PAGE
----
Late-season waterfowl hunting presents a pair of good-news/bad-news scenarios, depending on the weather. On mild winter days, any gun should do the job. That’s the good news. The bad news is that wary ducks and geese don’t fly as much or decoy as well in warmer weather. That means your chances are fewer, and your shots may be long.

On bitterly cold and windy days, ducks and geese trade caution for the need to feed. That’s great. But some guns turn balky in the cold and can also be difficult to run when your fingers are frozen and gloved. It’s frustrating when birds work and your gun won’t.

You need a gun-and-load combo that’s equal to both situations. It needs to hit hard and function reliably.

How to Choose the Right Shotgun Gauge and Choke

Late season is the time for big guns. Because winter birds tend to be tougher to kill, it’s a good idea to go to bigger shot, which hits harder. In order to do that and keep the pellet count up, you need to go with a 3- or 3½-inch 12-gauge, or even a 10-gauge.

I keep a 10-gauge gun handy for days when I want to send a lot of shot into the air, but the versatile 3½-inch 12 is far more popular than the fading 10. You can handload 3½-inch 12-gauge shells that are even more potent than factory 10-gauge ammo, and the 12-gauge guns are handier in the field. Plus, you can make or buy lighter 12-gauge loads for when you don’t need the extra range, or to shoot targets in the off-season so you can hit what you shoot at when the late-season comes.

If you expect birds to be skittish, you may want to tighten up your choke too. This gives you more range, and the tighter choke also compensates somewhat for the added density of cold air that makes patterns open more quickly. If you normally shoot Improved Cylinder or Light Modified over decoys, for example, switch to Modified or Improved Modified.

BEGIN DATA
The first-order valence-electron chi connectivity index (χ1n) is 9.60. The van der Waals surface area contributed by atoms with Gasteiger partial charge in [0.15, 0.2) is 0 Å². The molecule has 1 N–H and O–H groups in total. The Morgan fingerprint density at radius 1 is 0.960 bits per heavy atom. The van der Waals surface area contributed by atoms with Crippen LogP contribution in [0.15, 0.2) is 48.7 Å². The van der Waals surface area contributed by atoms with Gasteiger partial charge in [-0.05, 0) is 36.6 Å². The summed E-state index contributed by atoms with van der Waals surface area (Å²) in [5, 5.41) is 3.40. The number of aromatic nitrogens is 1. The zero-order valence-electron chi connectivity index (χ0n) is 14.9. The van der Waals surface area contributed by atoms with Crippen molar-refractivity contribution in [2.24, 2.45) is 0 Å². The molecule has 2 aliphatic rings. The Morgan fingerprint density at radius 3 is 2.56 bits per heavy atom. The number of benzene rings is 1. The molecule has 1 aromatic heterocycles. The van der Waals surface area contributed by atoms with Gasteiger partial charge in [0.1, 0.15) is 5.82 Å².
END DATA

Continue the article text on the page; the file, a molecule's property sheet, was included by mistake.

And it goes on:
How to Choose the Right Shotgun Action

A late-season gun has to function in the cold. That’s why pump guns are a good choice now; they put follow-up shots on target as fast or almost as fast (depending on your skills) as an autoloader, and being hand-powered, they’re more reliable. O/Us and side-by-sides are the most reliable of all, since it’s difficult to get snow and ice inside their closed actions.

Gas-operated semi-autos seem to have the most trouble in the cold. How you clean and lube one can have a lot to do with how it performs in winter weather, but no matter how much or how little lube I use on my favorite gas gun, it turns sluggish any time the temperature gets below 15 degrees. There are exceptions to this rule; I’ve been impressed with the gas-operated Remington V3, for example, for late-season hunting. But generally speaking, inertia and recoil-operated autoloaders do better in the cold.

The enlarged bolt release on a Browning A5 Wicked Wing is easier to work with gloved hands.
Field & Stream

How to Choose the Best Shotgun Ergonomics

Enlarged bolt handles, safeties, and bolt releases used to be aftermarket accessories. Increasingly, they are standard equipment on semi-autos intended for waterfowl. Enlarged loading ports, inspired by three-gun competition and its need for speed, are finding their way onto waterfowl guns too. All these features make a gun easier to handle in the cold. As one who suffers from numb, weak fingers on late-season hunts, I like a gun with a fairly soft magazine spring as well, so long as it doesn’t impair the gun’s function.

How to Pick the Right Late-Season Shotgun Loads